This example was created using concepts and techniques from “Vanelli’s Weekend Tips: Skin so soft.”
There are countless ways to edit skin and remove wrinkles. As a portrait photographer, I would rather have a makeup artist fix the skin and I focus on photography. But there are times when you don’t have a makeup artist and you have to enhance the portrait using image editing software. Here’s how to use Luminar to get soft, smooth, wrinkle-free skin.
Start with a quality portrait
I taught a group of photographers how to capture a natural light portrait using a large 8-foot scrim to soften the harsh light. We used the large setup because we were working with so many people, You can get similar results using a smaller diffuser. The diffuser made sure the subject was lit properly and didn’t have hot spots all over. Shooting with an aperture between f/2.8 and f/4.0 offers a shallow depth of field causing the skin to look smoother.
Using a combination of filters for soft, smooth skin
Apply the AI Enhancer Look. This Luminar Look will use the power of AI to quickly develop the image and automatically improves color, detail, tone and depth to the image.
Use a negative value for Structure, which typically adds detail and clarity to the image. The Amount slider determines the strength of the effect. By moving the slider to the right, the amount of visible detail in the image increases. Moving the slider to the left will cause the image to lose detail. Softness controls the overall softness of structure and textures in the image. I want some texture in the skin, so move the softness slider to the right. Boost controls the overall amount of the filter effect applied to your image.
Apply the Orton Effect filter. This filter allows enhancements to an image that includes glow and focus which produces photos that are sharp and blurry at the same time. This is a great way to add a unique look to your photos. The Orton Effect filter offers two different types. Type 1 increases the saturation of the image while Type 2 offers a softer glow.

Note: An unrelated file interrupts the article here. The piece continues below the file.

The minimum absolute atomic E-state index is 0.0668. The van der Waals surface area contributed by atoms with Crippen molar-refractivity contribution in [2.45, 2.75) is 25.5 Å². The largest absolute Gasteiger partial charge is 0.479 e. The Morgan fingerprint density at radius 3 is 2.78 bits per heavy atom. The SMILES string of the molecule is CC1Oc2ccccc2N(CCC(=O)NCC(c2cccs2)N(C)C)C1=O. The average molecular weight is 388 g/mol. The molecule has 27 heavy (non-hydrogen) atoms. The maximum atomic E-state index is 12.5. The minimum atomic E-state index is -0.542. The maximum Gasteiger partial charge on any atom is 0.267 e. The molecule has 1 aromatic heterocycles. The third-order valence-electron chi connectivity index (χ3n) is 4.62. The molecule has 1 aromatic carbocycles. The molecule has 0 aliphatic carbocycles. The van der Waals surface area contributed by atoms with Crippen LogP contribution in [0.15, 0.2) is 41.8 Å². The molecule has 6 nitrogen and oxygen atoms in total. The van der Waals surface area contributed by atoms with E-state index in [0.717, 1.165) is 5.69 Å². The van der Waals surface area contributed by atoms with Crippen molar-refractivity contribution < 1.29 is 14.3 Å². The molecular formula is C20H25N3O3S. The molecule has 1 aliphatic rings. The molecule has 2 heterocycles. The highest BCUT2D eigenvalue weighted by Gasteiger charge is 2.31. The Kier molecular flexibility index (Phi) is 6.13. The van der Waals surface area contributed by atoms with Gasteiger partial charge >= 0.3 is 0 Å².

Select Type 2. Normally to draw attention to the subject’s face, I would darken the outline of their face, but the Orton Effect does this with the Softness slider. Adjust Brightness, Contrast to your taste and use Saturation to adjust the skin color.
Then, mask out the effect on the eyes, eyebrows, nostrils and lips.
Since we are going to use these filters and their settings as a starting point for future edits, let’s save this as our own Luminar Look. Click the save Luminar Looks button at the bottom of the Edit Panel and give your new Look a name. Your custom Luminar Look is added to the User Luminar Looks in the Luminar Looks Collections. This will make future edits faster and more consistent.
The secret step to removing wrinkle and make it look natural
Click the Tools button on the top toolbar and select the Erase tool. Adjust the Brush size then click and brush over the unwanted area — wrinkles or blemishes. The selected areas will be highlighted in Red.
Click the Erase button to remove these areas. Notice how this looks unnatural. Don’t worry, we will adjust this in the next step. Click the Done button to apply the changes.
To make the edit look natural, add the Structure Filter. Decrease the Amount and increase Softness. Now, paint in the softness effect just under the eyes by applying a Filter mask. Click the Brush symbol and select Brush. Brush under the eyes at 100 percent opacity using Paint. Click the Done button to apply the filter mask. Here’s the secret step to making this look natural — add back some of the wrinkles by lowering the Layer’s opacity!
Comparing the original to the enhanced image
How simple was that! This is just one way to retouch your images faster. I know retouching is a delicate topic among photographers. How much retouching should we apply if any? Here are my thoughts, if I had a makeup artist on set, they would apply concealer to hide wrinkles. So, I don’t have a problem using software to hide wrinkles and smooth skin. My rule is simple — if the subject’s own mother doesn’t recognize them in the photo, you’ve gone too far.
Currently he is teaching workshops, writing for Photofocus and creating tutorials for various plug-in companies and for the Vanelli and Friends series.
You can find out more about Vanelli at www.VanelliandFriends.com
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